W.E.B. DuBois library’s archives go digital

By Cameron Ford

Many of the University of Massachusetts students’ frequenting the W.E.B. Du Bois Library are unaware of one of the library’s special collections.

The Department of Special Collections and University Archives (SCUA) is this hidden gem, residing on the library’s twenty-fifth floor.

Despite holding “approximately 35,000 rare books, nationally significant manuscript collections, historic maps and the official records of the University of Massachusetts Amherst,” according to the library’s website, research within this department is often difficult, owing to the fact that until now, research and data-gathering processes have been conducted only by hand.

That may be changing soon, however, thanks to a set of nine digitization principles recently endorsed by the Association of Research Libraries (ARL) in Washington, D.C.

To make research easier, colleges and universities have been turning to digitizing their special collections and archives, converting them to electronic databases where information can be sorted and retrieved by using a search engine.

However, the digitization process comes with added responsibilities for both the university and its vendor, which is usually a private company hired to assist in the process, as special precautions must be taken to minimize the risk of damage to pieces in the archives. The nine ARL adopted principles help to improve relations between vendors and universities throughout the digitization process.

According to Karla Strieb, the ARL’s Assistant Executive Director, the digitization of any university’s special collections gives schools a huge advantage in terms of ready access to reserves of information.

“Basically, the idea is to make [this information] more easily discoverable,” Strieb said. “Simply to find out they exist is much easier when they’re in digital form because … they can be accessed in a wider variety of ways than going and visiting the special collections room and having the curator bring you the information while you look at it supervised.”

“The number of ways you can use things for teaching and learning is quite different when they’re in digital form,” she continued. “You can make them more widely available to people at the campus, people beyond the campus, and people around the world.”

The ARL describes itself on its website as “a nonprofit organization of 125 research libraries at comprehensive, research-extensive institutions in the U.S. and Canada that share similar research missions, aspirations, and achievements.”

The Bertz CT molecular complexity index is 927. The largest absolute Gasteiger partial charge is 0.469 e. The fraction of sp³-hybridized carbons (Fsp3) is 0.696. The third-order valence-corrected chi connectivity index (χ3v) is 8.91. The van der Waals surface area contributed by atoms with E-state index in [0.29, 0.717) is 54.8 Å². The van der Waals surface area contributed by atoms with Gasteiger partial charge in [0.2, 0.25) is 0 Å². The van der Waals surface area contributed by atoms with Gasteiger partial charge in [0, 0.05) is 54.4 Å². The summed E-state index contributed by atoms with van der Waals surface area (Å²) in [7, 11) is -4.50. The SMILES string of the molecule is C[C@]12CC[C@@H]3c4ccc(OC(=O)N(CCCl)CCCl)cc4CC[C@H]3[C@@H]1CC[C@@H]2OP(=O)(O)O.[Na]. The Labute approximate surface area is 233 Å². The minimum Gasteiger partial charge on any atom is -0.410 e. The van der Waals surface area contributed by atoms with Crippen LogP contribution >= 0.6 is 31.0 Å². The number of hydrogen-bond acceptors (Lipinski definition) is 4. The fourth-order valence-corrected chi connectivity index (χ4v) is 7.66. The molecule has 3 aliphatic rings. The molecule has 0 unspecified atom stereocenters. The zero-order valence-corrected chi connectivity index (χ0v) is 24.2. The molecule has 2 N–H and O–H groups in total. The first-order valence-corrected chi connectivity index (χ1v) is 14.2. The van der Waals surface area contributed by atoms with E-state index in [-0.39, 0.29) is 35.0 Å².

The library is a member, finding itself in company with many other top-notch university libraries, such as those at Cornell, Harvard, Princeton and Yale.

The library is currently in the process of digitizing its special collection and archives, according to SCUA head Robert Cox.

“The project we’ve got going right now to digitize the archives of the W.E.B. Du Bois is about a four-year project from start to finish,” Cox said. “We think we’re going to get the entire collection done within those four years.”

The benefits of a digitized 35,000-piece archive go without saying. Students will be able to digitally search for specific data, rather than sorting through cartons of rare, fragile artifacts when the work is complete.

For the time being, Cox explained, UMass has chosen not to work with outside vendors, instead relying on “three full-time staff members.”

“Our work has been to [digitize] in-house so that we can be more flexible, and so that we can also do it more inexpensively,” he added.

However, Cox did not rule out the possibility of utilizing vendors in the future.

“It is probably the case that for selected projects at selected times we might wish to go ahead and use outside vendors,” he said. “If we did so, we would want to make sure that vendors are producing … them to the best possible standards.”

This expectation could certainly be helped by the ARL’s endorsement. The nine principles all deal with prevalent issues in digitalization projects, including security of artifacts, archive-donor rights, user confidentiality and limits on access restrictions.

Cameron Ford can be reached at [email protected]